Attendee Priyanka Mukhara ’26 said it was “shocking” and “just very interesting” to learn that Harvard lacks an ethnic studies department “despite all its resources and connections.”

“The fact that students continuously age out or graduate, so the movement has to restart again — it made me see how ethnic studies is a very people-dependent movement, and I think that’s a big strength and a big weakness,” Mukhara said.

On Wednesday, TAPAS hosted a panel discussion featuring Mai Du, an advocate for ethnic studies in K-12 schools, and Jane Sujen Bock ’81, who sits on the Board of Directors of the Coalition for a Diverse Harvard.

In an emailed statement, Bock wrote that it is “infuriating” that Harvard still does not have an ethnic studies department after 51 years of student activism.

“It’s wonderful that Dean Gay’s cluster hire is bringing three star Ethnic Studies faculty to Harvard in the next couple years, but that doesn’t begin to make up for the great scholars who have recently left or are about to leave,” Bock wrote.

“Unlike every other comparable institution, Harvard is failing to meet the needs of its students in this area and is harming its ability to contribute to a changing world,” she added.

Du, who grew up in Vietnam, said she is an advocate for ethnic studies because she “experienced firsthand” re-education camps under Communist rule.

“There are just certain academic content and studies that have not been very reflective and accurate to the history of all people,” Du said.

Du said incorporating ethnic studies in curricula is important for students’ mental health and academic performance.

“You’re more motivated to go to school because you see yourself in textbooks,” she said. “You’re learning about yourself and your families, and your lived experiences are honored, embraced, and uplifted.”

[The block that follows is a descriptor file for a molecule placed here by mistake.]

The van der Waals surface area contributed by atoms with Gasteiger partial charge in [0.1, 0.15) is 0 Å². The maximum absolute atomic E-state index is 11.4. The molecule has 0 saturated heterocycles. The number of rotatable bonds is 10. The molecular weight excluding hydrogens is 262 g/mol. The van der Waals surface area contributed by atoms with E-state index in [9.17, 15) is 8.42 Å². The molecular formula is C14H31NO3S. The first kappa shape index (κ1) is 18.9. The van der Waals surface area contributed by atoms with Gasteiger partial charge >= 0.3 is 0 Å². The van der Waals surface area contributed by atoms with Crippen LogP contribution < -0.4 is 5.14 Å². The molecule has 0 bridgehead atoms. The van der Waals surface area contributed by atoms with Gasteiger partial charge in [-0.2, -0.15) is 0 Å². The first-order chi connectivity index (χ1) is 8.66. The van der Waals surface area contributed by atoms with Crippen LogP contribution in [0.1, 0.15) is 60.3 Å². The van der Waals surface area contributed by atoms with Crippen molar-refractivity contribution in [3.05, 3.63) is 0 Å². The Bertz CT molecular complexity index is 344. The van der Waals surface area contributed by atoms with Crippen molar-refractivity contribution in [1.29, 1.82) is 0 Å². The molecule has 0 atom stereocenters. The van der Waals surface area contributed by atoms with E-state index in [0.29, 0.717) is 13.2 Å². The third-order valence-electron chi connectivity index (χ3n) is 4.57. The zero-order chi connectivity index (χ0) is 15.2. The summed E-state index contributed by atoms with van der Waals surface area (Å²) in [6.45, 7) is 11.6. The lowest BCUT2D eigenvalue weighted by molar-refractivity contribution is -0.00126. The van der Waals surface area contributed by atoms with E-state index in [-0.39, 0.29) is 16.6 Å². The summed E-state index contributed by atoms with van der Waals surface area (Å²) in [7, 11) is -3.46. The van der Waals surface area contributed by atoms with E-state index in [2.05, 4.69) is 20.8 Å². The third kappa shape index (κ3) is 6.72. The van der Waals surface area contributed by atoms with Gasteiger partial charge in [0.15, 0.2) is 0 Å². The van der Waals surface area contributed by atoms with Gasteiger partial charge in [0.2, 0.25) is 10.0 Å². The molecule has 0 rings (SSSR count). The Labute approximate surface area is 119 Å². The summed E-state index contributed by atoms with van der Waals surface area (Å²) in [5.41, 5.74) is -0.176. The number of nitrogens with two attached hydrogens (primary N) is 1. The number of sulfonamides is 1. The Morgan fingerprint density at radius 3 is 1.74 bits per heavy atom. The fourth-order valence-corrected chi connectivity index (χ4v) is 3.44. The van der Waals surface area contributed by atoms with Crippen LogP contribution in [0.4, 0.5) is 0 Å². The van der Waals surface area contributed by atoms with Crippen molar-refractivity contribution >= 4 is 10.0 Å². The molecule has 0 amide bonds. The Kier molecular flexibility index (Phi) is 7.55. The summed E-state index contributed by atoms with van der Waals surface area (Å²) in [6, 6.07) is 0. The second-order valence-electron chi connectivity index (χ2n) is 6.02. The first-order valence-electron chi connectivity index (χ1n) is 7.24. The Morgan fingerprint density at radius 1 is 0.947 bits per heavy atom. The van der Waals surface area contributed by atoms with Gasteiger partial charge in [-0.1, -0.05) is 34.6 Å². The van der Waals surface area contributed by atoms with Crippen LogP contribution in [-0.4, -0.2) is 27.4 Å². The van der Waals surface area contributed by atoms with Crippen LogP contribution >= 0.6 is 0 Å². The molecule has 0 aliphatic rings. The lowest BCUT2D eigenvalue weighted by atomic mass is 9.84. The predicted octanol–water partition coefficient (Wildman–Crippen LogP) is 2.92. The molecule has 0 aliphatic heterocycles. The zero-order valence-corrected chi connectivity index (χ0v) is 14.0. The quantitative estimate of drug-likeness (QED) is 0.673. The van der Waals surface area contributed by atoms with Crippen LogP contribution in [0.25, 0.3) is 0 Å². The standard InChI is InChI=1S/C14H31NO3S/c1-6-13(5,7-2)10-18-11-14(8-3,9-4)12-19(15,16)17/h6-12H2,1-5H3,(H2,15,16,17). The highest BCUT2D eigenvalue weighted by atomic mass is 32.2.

Currently, Harvard offers a secondary field in Ethnicity, Migration, Rights and a field of specialization in ethnic studies within the History and Literature concentration for undergraduates.

Ibrahim said she finds it frustrating that other institutions have more courses related to ethnic studies, while Harvard only offers EMR as a secondary.

“It deserves to be a full-fledged entity and it deserves to have departmentalization and funding,” she said. “And all those things help Harvard students and they will end up helping Harvard in the long run.”

Zhang said this year’s inaugural Ethnic Studies Week was a jumping-off point for further student activism and organizing around ethnic studies.

“We just wanted to gather people together who are interested in ethnic studies and want to help advocate for it,” Zhang added. “So I think this week was kind of a starting point for us to hopefully build on for future advocacy.”

—Staff writer Madeleine A. Hung can be reached at madeleine.hung@thecrimson.com.

—Staff writer Joyce E. Kim can be reached at joyce.kim@thecrimson.com.